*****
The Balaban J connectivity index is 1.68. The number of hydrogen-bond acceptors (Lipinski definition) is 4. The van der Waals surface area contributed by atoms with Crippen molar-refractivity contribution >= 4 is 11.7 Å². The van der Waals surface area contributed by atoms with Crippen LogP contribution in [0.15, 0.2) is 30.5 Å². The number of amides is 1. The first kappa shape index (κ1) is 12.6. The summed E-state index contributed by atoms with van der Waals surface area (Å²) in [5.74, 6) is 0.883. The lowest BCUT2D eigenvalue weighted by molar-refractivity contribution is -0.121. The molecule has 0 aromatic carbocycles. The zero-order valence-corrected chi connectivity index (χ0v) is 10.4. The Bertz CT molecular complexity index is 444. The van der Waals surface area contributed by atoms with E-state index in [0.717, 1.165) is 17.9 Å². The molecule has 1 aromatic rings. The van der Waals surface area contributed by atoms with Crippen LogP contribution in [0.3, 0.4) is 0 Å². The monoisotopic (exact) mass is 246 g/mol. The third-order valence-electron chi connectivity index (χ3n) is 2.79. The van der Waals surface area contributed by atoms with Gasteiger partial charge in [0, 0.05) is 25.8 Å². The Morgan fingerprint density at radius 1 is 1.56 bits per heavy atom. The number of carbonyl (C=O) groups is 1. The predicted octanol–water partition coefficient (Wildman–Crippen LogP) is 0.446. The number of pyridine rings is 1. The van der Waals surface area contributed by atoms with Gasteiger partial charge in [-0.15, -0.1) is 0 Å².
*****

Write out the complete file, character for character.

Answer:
The Balaban J connectivity index is 1.68. The number of hydrogen-bond acceptors (Lipinski definition) is 4. The van der Waals surface area contributed by atoms with Crippen molar-refractivity contribution >= 4 is 11.7 Å². The van der Waals surface area contributed by atoms with Crippen LogP contribution in [0.15, 0.2) is 30.5 Å². The number of amides is 1. The first kappa shape index (κ1) is 12.6. The summed E-state index contributed by atoms with van der Waals surface area (Å²) in [5.74, 6) is 0.883. The lowest BCUT2D eigenvalue weighted by molar-refractivity contribution is -0.121. The molecule has 0 aromatic carbocycles. The zero-order valence-corrected chi connectivity index (χ0v) is 10.4. The Bertz CT molecular complexity index is 444. The van der Waals surface area contributed by atoms with E-state index in [0.717, 1.165) is 17.9 Å². The molecule has 1 aromatic rings. The van der Waals surface area contributed by atoms with Crippen LogP contribution in [0.3, 0.4) is 0 Å². The monoisotopic (exact) mass is 246 g/mol. The third-order valence-electron chi connectivity index (χ3n) is 2.79. The van der Waals surface area contributed by atoms with Gasteiger partial charge in [0, 0.05) is 25.8 Å². The Morgan fingerprint density at radius 1 is 1.56 bits per heavy atom. The number of carbonyl (C=O) groups is 1. The predicted octanol–water partition coefficient (Wildman–Crippen LogP) is 0.446. The number of pyridine rings is 1. The van der Waals surface area contributed by atoms with Gasteiger partial charge in [-0.15, -0.1) is 0 Å².